« Clearing fencelineShearing day! »

Slowing down

11/19/10

Permalink 11:08:07 pm, by Karen Email , 487 words   English (US)
Categories: Journal

Slowing down

It's now approaching Thanksgiving and things are slowing down a bit here on the farm.  The two breeding groups were set up on October 30, about three weeks earlier than we managed last year.  We'll see if it makes a difference.  Sometimes ewes just seem to have their lambs at the same time each Spring no matter what.

On November 11th we took four lambs and two ewes to the Windham Butcher Shop in ME.  We were able to sell all the lambs we had available and there was more interest that we had to turn away, which is hopeful for the future.  The potential is there for raising about 12 lambs next year, as we have 6 ewes being bred, and since this area seems to be saturated as far as selling breeding stock goes, we're trying to focus on meat lambs and take any future breeding stock sales as icing on the cake.  It's hard though when hay and feed in general is so expensive to see how we could even hope to break even just selling meat lambs.  But getting our new pastures up and growing will help as the less hay we need to purchase, the better.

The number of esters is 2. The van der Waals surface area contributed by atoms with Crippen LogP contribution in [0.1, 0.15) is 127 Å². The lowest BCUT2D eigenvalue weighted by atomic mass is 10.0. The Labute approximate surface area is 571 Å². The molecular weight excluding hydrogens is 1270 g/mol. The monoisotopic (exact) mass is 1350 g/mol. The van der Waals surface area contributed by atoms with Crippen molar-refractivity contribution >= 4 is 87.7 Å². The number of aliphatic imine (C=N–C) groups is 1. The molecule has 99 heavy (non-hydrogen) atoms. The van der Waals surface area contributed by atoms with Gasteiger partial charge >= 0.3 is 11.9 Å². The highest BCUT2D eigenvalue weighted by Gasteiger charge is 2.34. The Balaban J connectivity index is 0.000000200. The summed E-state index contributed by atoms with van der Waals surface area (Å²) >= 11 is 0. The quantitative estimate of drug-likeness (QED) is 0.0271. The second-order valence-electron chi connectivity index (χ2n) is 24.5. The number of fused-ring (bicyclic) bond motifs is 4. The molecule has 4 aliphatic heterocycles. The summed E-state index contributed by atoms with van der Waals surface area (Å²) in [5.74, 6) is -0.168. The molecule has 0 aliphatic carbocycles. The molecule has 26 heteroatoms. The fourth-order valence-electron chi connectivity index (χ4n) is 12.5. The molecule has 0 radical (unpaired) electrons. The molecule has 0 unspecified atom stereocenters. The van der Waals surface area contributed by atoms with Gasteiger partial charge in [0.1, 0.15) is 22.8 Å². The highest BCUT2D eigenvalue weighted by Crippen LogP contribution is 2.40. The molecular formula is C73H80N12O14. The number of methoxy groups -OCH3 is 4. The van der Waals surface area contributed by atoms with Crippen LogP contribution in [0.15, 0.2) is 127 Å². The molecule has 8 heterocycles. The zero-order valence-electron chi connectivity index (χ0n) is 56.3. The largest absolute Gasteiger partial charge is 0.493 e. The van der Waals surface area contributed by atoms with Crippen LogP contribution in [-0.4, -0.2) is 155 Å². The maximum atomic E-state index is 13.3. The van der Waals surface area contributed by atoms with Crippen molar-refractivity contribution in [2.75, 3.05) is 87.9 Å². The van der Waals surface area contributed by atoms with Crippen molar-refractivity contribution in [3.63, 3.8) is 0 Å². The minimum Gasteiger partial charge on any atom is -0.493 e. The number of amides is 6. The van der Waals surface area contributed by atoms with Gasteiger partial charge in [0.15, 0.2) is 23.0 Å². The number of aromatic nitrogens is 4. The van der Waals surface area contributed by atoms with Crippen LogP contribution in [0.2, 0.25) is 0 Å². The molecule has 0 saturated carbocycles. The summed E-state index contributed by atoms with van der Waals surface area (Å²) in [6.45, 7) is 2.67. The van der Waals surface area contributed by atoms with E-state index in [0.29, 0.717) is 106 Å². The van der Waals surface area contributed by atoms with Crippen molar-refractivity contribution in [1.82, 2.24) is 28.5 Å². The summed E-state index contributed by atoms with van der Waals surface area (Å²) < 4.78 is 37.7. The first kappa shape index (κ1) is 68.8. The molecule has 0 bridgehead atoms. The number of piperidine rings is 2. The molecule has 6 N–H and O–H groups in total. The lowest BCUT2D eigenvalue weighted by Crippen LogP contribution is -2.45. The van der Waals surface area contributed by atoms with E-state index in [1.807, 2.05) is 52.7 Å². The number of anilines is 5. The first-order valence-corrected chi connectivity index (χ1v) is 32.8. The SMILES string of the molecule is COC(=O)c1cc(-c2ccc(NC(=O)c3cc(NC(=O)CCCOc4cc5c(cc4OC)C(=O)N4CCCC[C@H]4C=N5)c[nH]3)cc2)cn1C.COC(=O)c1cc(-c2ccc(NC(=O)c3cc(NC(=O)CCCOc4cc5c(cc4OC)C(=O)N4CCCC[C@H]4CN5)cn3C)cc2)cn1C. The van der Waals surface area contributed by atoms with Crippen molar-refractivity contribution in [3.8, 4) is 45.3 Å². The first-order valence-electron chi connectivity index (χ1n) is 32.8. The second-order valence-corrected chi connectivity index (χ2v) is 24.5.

The customers were very happy with their lambs and we were even able to sell to one local small cafe that does dinners focusing on local foods, so that may help us gain some future customers.  The two cull ewes, who were 3 and 4 years old, ended up in our own freezer, and we have taste-tested some ground meat already and it's great! Along with our own duck and chicken, the meat from the ewes, and locally purchased grassfed beef, we are well stocked for the winter.

Our main project now, as long as the weather permits, is expanding our fencing.  We have several hundred feet of fenceline cleared, and much of that has the posts installed. Ken cleared another 100 or so feet by himself on the west side one day while I was off playing at a NH Spinners & Dyers Guild meeting, and that was no small feat, considering it was an area with some large fallen logs, as well as a lot of smaller trees that had been pushed over in all directions by the skidder.  So, now we can finished putting the posts in on the west side and then start working our way across the north end.  At some point we are going to have to borrow or rent an augur to bore large post holes for the gate posts.  Each gate will be comprised of two eight foot tube gates that meet in the middle so that the logging road will still be easily accessible to any large equipment that needs to get through.  Also, since the logging road is a right-of-way for a neighbor, they need to be sturdy and stand up to repeated opening and closing when he needs to get through.

Sharing ideas from our small farm in NH, where we raise Icelandic sheep and assorted poultry. We are members of ISBONA (Icelandic Sheep Breeders of North America) and the CLRC (Canadian Livestock Records Corporation). We also participate in the Voluntary Scrapie Flock Certification Program (NH54). Contact us at karen [at] birchtreefarm [dot] com. Please also visit the farm website at Birchtree Farm.
Farm Bill
December 2017
Mon Tue Wed Thu Fri Sat Sun
 << <   > >>
        1 2 3
4 5 6 7 8 9 10
11 12 13 14 15 16 17
18 19 20 21 22 23 24
25 26 27 28 29 30 31

Contents

Search

XML Feeds

powered by b2evolution